The International Gemological Institute (IGI) has recently revealed a significant case of diamond fraud. A 6.01 carat pear-cut diamond, initially believed to be natural due to its inscription, was identified as a lab-grown stone.
This discovery highlights a growing concern in the jewellery industry regarding the differentiation and accurate representation of lab-grown and natural diamonds.
The Discovery Process
IGI’s analysis unveiled that the gemstone, inscribed with a grading report number matching a natural diamond, was in fact lab-created.
The examination involved advanced techniques like photoluminescence spectroscopy, which exposed Silicone Vacancy (SiV) defects indicative of the Chemical Vapor Deposition (CVD) process used in its creation.
Microscopy further confirmed this by identifying discrepancies in inclusions compared to the reported natural diamond.
CEO Tehmasp Printer’s Statement
Tehmasp Printer, CEO of IGI, emphasized the industry’s need for vigilance, stating, “Everyone in our industry must be vigilant. IGI pioneered the grading of lab grown diamonds nearly two decades ago for the purpose of clear separation from natural stones. As attempted fraud increases, the need for ongoing verification is a necessary step to protect consumers from purchasing misrepresented gems and jewelry.”
Implications for the Jewellery Industry
This incident serves as a crucial reminder for jewellers regarding the importance of verification and due diligence. The ability to distinguish between natural and lab-grown diamonds is not only a matter of consumer trust but also impacts the valuation and reputation of businesses.
The Jewellery industry must stay abreast of technological advancements in both diamond creation and verification methods to maintain integrity and consumer confidence.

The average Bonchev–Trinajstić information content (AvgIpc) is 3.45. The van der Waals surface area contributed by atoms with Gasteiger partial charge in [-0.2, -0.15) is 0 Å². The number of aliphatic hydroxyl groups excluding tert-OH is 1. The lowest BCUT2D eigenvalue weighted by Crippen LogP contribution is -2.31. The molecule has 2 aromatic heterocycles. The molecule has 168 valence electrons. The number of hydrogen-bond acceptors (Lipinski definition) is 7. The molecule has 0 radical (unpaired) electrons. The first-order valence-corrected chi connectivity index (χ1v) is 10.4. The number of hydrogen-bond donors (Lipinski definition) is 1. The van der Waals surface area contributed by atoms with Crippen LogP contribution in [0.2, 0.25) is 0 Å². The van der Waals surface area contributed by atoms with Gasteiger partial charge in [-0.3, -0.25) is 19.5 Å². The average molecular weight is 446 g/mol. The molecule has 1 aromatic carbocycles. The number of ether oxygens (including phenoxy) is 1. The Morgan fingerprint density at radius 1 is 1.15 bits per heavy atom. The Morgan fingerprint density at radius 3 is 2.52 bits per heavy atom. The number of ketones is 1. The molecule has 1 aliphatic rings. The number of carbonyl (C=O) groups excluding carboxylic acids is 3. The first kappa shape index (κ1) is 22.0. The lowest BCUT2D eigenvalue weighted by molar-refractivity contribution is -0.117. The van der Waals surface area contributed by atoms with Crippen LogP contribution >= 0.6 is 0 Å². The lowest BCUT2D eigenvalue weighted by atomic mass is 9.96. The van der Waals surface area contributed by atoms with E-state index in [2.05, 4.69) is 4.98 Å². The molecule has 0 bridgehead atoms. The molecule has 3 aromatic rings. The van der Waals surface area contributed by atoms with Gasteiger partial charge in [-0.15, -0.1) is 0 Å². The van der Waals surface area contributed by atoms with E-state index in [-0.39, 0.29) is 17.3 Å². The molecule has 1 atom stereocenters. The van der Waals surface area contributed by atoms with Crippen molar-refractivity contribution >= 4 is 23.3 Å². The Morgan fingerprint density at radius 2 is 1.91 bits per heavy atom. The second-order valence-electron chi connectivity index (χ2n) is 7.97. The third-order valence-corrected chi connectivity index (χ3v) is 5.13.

Measures Taken by IGI
Following the detection of the fraudulent inscription, IGI issued an industry alert and added a laser-inscription with the ‘LG’ prefix to the diamond to denote its lab-grown status.
IGI also provided a written statement to the client involved, ensuring transparency and enabling them to take appropriate action. This proactive approach by IGI underlines the necessity for continuous scrutiny and updated grading reports in the trade.
The alert was widely circulated by prominent trade media platforms, reflecting the industry’s commitment to combating fraud. The detection of such misrepresented diamonds underscores the ongoing challenge faced by the jewellery sector in differentiating between natural and lab-grown stones, a task that is becoming increasingly complex with advancements in diamond production technology.
The jewellery industry must remain vigilant in the face of such deceptive practices. Ongoing education, investment in state-of-the-art testing equipment, and adherence to strict grading protocols are essential to uphold the industry’s integrity.
This incident not only reinforces the need for continuous innovation in detection methods but also highlights the responsibility of jewellers to ensure the authenticity and accurate representation of their products.